BT's head of retail Simon Milner came out swinging after the legal setback over web-blocking. While admitting the company is "not deliriously happy", it welcomes a clarification. And BT won't be appealing the decision. "We believe in an open internet – we won't do any other blocking," he told us. "We will never stop our …
Does every case mean every site? Or every request over each full URL? Or every claim of an end user infringing?
Do sites about to have their business ruined get a chance to protest ?
Censorship in the UK
At least we can learn from Chinese internet users how to circumvent that.
As an aside, newzbin2 already has a mirror as a secret service on the TOR anonymising network. How is that for efficient? I'm sure it sets a standard for all the similar sites out there for when BT is ordered to block access to them also.
So in effect that judge just compromised net neutrality in the UK for absolutely nothing.
Re: Censorship in the UK
"So in effect that judge just compromised net neutrality in the UK"
Unicorns don't exist.
It's all gone 1984
My post with the new URL for Newsbin2 running over Tor's hidden service, which you don't need a Tor client to use, was visible to a few minutes, then 'deleted by moderator' even though it must have passed moderation in the first place.
but shrill do .................
... if you google the following it is all within the first result.
newzbin2 secret tor
How is something a secret if Google returns it as the first search result?
running over Tor's hidden service
@Tom Chiverton 1: My post with the new URL for Newsbin2 running over Tor's hidden service ..
Never mind ... we've got our own way of accessing such unapproved services ....
definition of a "site"
So at what point does it become a new "site" and need a new court order? when its got a new IP, site name, subnet?
Re: definition of a "site"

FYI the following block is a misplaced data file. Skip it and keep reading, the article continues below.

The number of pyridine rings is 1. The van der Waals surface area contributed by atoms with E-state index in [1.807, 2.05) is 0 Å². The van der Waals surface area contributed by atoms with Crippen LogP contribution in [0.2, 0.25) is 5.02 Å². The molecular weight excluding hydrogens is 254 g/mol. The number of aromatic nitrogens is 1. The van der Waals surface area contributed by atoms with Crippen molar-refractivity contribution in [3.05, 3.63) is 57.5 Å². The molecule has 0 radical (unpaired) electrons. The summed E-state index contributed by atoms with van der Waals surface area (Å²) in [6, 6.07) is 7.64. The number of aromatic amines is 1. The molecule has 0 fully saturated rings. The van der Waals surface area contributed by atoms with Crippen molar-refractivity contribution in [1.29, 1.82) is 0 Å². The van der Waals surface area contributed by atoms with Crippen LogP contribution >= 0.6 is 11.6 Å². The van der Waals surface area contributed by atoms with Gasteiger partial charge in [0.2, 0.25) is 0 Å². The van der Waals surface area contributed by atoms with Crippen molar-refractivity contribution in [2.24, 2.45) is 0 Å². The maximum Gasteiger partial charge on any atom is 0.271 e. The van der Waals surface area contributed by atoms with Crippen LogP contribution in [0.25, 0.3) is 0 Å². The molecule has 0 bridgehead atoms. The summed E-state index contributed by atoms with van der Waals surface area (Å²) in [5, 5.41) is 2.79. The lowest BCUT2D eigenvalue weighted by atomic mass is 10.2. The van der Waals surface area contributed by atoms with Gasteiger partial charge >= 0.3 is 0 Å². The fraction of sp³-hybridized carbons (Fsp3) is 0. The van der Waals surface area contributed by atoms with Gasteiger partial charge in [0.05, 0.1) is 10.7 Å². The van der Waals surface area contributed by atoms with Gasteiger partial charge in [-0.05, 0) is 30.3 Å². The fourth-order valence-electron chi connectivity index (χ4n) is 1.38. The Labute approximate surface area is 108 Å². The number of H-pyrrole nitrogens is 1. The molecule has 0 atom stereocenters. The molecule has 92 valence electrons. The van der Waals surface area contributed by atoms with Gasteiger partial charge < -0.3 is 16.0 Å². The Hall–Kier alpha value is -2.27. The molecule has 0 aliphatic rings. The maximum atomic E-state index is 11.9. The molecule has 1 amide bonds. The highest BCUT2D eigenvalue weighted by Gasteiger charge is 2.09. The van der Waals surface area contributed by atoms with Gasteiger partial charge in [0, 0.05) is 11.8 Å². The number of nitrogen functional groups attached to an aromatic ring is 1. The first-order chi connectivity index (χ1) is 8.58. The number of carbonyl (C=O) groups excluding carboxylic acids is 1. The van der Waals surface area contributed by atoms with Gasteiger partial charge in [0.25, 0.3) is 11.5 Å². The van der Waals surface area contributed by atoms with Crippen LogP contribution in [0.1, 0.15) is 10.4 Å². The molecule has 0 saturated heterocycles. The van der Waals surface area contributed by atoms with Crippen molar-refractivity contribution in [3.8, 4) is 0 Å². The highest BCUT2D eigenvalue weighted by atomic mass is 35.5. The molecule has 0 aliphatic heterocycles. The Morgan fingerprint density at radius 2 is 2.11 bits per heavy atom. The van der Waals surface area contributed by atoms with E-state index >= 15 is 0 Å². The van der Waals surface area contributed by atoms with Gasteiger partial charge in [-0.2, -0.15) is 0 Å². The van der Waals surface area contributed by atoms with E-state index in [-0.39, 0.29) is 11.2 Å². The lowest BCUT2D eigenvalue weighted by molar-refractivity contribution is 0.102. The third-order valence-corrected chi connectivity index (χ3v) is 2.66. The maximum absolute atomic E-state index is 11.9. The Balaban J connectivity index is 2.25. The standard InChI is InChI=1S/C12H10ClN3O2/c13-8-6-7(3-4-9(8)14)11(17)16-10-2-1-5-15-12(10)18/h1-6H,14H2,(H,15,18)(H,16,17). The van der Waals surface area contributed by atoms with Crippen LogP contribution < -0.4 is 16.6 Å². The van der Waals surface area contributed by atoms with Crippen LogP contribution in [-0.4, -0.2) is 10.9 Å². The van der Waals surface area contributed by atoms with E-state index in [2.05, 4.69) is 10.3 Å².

For the purposes of privacy legislation, in the UK and most of Europe the judiciary tends to regard URLs as a combination of content and routing information. Specifically, everything up to the hostname (http://forums.theregister.co.uk) is considered routing information, and thus interceptable. Everything that comes after (/post/reply/12345) is considered content and thus protected (e.g., under RIPA in the UK). Don't ask me for more specifics as I am not able to access any references right now, but a bit of digging in LexisNexis should come up with relevant jurisprudence.
Therefore, I presume it's each new hostname or IP that counts as a different site. But don't quote me on it.
its a great way of finding out where the best sites are...
.. and then circumventing the blocking system. I'd never heard of newzbin2 before.
Spot on. I was about to add something to that effect to the end of this statement..
"it seems we have a way to deal with rogue sites which will benefit the film industry including.."
..including anyone who hasn't heard of them yet.
Is there any chance...
That the RIAA etc could supply a list of sites that they disagree with and that I may not have heard of?
Pretty please - then I would <s>white</s>black-list all the sites that they felt were robbing them of their profits (I'm sure robbing comes in therir somewhere) just so that I could be on the safe side.
I'm just glad that at the age of 46 there are people who feel that they can dictate what I can see or do, where would I be without them?
Anyway - list please and then I can break out my TOR client and backup their content* for later study.
*Yeah - I know, but someday I WILL have enough storage for that sort of thing
Most ISPs already internet block